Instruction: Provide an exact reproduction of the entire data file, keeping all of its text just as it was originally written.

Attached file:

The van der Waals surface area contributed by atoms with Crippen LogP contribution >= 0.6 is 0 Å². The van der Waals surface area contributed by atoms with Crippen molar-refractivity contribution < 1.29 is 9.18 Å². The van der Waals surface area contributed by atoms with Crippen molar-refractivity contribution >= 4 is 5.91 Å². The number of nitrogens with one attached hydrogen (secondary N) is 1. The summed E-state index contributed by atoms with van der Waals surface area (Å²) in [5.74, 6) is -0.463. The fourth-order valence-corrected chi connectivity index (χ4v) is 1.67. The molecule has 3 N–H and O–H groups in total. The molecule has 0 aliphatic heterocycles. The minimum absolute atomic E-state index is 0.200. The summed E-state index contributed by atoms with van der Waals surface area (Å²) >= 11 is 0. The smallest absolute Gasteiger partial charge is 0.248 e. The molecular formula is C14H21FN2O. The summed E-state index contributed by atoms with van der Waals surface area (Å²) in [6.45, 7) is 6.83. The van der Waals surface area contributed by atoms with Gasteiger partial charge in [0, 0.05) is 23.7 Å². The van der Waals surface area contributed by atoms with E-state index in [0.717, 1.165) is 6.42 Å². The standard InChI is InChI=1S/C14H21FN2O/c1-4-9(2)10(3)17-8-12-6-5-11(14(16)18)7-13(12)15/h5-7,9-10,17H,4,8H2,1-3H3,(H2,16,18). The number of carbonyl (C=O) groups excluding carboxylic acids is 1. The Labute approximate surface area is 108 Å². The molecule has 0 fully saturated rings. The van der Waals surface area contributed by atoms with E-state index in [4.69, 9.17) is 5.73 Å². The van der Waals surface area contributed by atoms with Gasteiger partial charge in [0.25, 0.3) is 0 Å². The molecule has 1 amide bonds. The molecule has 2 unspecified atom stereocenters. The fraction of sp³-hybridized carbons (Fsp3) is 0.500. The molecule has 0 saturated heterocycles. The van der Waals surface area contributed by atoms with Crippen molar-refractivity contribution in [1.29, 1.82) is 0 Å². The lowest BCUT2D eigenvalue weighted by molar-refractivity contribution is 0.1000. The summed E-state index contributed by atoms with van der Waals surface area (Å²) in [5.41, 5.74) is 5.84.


The van der Waals surface area contributed by atoms with Crippen LogP contribution >= 0.6 is 0 Å². The van der Waals surface area contributed by atoms with Crippen molar-refractivity contribution < 1.29 is 9.18 Å². The van der Waals surface area contributed by atoms with Crippen molar-refractivity contribution >= 4 is 5.91 Å². The number of nitrogens with one attached hydrogen (secondary N) is 1. The summed E-state index contributed by atoms with van der Waals surface area (Å²) in [5.74, 6) is -0.463. The fourth-order valence-corrected chi connectivity index (χ4v) is 1.67. The molecule has 3 N–H and O–H groups in total. The molecule has 0 aliphatic heterocycles. The minimum absolute atomic E-state index is 0.200. The summed E-state index contributed by atoms with van der Waals surface area (Å²) >= 11 is 0. The smallest absolute Gasteiger partial charge is 0.248 e. The molecular formula is C14H21FN2O. The summed E-state index contributed by atoms with van der Waals surface area (Å²) in [6.45, 7) is 6.83. The van der Waals surface area contributed by atoms with Gasteiger partial charge in [0, 0.05) is 23.7 Å². The van der Waals surface area contributed by atoms with E-state index in [0.717, 1.165) is 6.42 Å². The standard InChI is InChI=1S/C14H21FN2O/c1-4-9(2)10(3)17-8-12-6-5-11(14(16)18)7-13(12)15/h5-7,9-10,17H,4,8H2,1-3H3,(H2,16,18). The number of carbonyl (C=O) groups excluding carboxylic acids is 1. The Labute approximate surface area is 108 Å². The molecule has 0 fully saturated rings. The van der Waals surface area contributed by atoms with E-state index in [4.69, 9.17) is 5.73 Å². The van der Waals surface area contributed by atoms with Gasteiger partial charge in [0.25, 0.3) is 0 Å². The molecule has 1 amide bonds. The molecule has 2 unspecified atom stereocenters. The fraction of sp³-hybridized carbons (Fsp3) is 0.500. The molecule has 0 saturated heterocycles. The van der Waals surface area contributed by atoms with Crippen molar-refractivity contribution in [1.29, 1.82) is 0 Å². The lowest BCUT2D eigenvalue weighted by molar-refractivity contribution is 0.1000. The summed E-state index contributed by atoms with van der Waals surface area (Å²) in [5.41, 5.74) is 5.84.